SAANS aims to reduce child mortality due to Pneumonia
26th Nov, 2019
Union Minister for Health and Family Welfare launched SAANS, a campaign aimed at reducing child mortality due to pneumonia.
- SAANS, short for ‘Social Awareness and Action to Neutralise Pneumonia Successfully
- It is launched to mobilise people to protect children from pneumonia, and train health personnel and other stakeholders to provide prioritised treatment to control the disease.
- As per Health Management Information System (HMIS) data, under-five mortality rate in the country is 37 per 1000 live births, of which 5.3 deaths are caused due to pneumonia.
- The government aims to achieve a target of reducing pneumonia deaths among children to less than three per 1,000 live births by 2025
- The HMIS data for 2018-19 ranked Gujarat second in the number of child deaths due to pneumonia, after Madhya Pradesh.
Mandate of the campaign
- Under the campaign, a child suffering from pneumonia can be treated with pre-referral dose of anti-biotic amoxicillin by ASHA workers.
- Health and wellness centres can use pulse oximeter (device to monitor oxygen saturation) to identify low oxygen levels in the blood of a child, and if required, treat him by use of oxygen cylinders.
- A mass awareness campaign will also be launched about the effective solutions for pneumonia prevention like breast feeding, and age appropriate complementary feeding.
- A web portal for home-based child care is also been launched.
Fact Box: All about Pneumonia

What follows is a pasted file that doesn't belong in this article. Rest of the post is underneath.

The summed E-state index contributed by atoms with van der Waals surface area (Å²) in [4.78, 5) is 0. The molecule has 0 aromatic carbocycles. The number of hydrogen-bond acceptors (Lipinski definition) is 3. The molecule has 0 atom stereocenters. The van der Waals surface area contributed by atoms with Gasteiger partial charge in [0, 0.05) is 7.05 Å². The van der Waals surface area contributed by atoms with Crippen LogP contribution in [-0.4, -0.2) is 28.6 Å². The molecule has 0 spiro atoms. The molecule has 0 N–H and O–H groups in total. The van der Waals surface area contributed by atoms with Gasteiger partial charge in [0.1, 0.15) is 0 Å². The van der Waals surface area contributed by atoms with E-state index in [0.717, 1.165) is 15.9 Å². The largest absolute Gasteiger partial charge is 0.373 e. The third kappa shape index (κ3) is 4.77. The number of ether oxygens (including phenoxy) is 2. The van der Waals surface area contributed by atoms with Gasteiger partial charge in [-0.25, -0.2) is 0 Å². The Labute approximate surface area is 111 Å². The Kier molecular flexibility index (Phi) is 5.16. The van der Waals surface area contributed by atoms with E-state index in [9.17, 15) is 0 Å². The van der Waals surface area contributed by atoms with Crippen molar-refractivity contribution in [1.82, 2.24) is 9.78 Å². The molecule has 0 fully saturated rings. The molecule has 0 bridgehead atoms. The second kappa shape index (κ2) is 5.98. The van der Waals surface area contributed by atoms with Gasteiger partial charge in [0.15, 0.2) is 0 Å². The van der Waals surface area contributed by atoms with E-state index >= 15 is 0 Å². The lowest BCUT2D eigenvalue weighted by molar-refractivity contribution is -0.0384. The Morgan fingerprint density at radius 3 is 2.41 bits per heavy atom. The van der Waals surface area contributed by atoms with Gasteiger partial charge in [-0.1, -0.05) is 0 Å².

- Pneumonia is an infection in one or both lungs. Bacteria, viruses, and fungi cause it.
- The infection causes inflammation in the air sacs in your lungs, which are called alveoli. The alveoli fill with fluid or pus, making it difficult to breathe.
- The germs that cause pneumonia are contagious. This means they can spread from person to person.
- Both viral and bacterial pneumonia can spread to others through inhalation of airborne droplets from a sneeze or cough.
- You can also get these types of pneumonia by coming into contact with surfaces or objects that are contaminated with pneumonia-causing bacteria or viruses.
- Oral antibiotics can treat most cases of bacterial pneumonia.
Types of pneumonia
Pneumonia can also be classified according to where or how it was acquired.
- Hospital-acquired pneumonia (HAP): This type of bacterial pneumonia is acquired during a hospital stay. It can be more serious than other types, as the bacteria involved may be more resistant to antibiotics.
- Community-acquired pneumonia (CAP): Community-acquired pneumonia (CAP) refers to pneumonia that’s acquired outside of a medical or institutional setting.
- Ventilator-associated pneumonia (VAP): When people who are using a ventilator get pneumonia, it’s called VAP.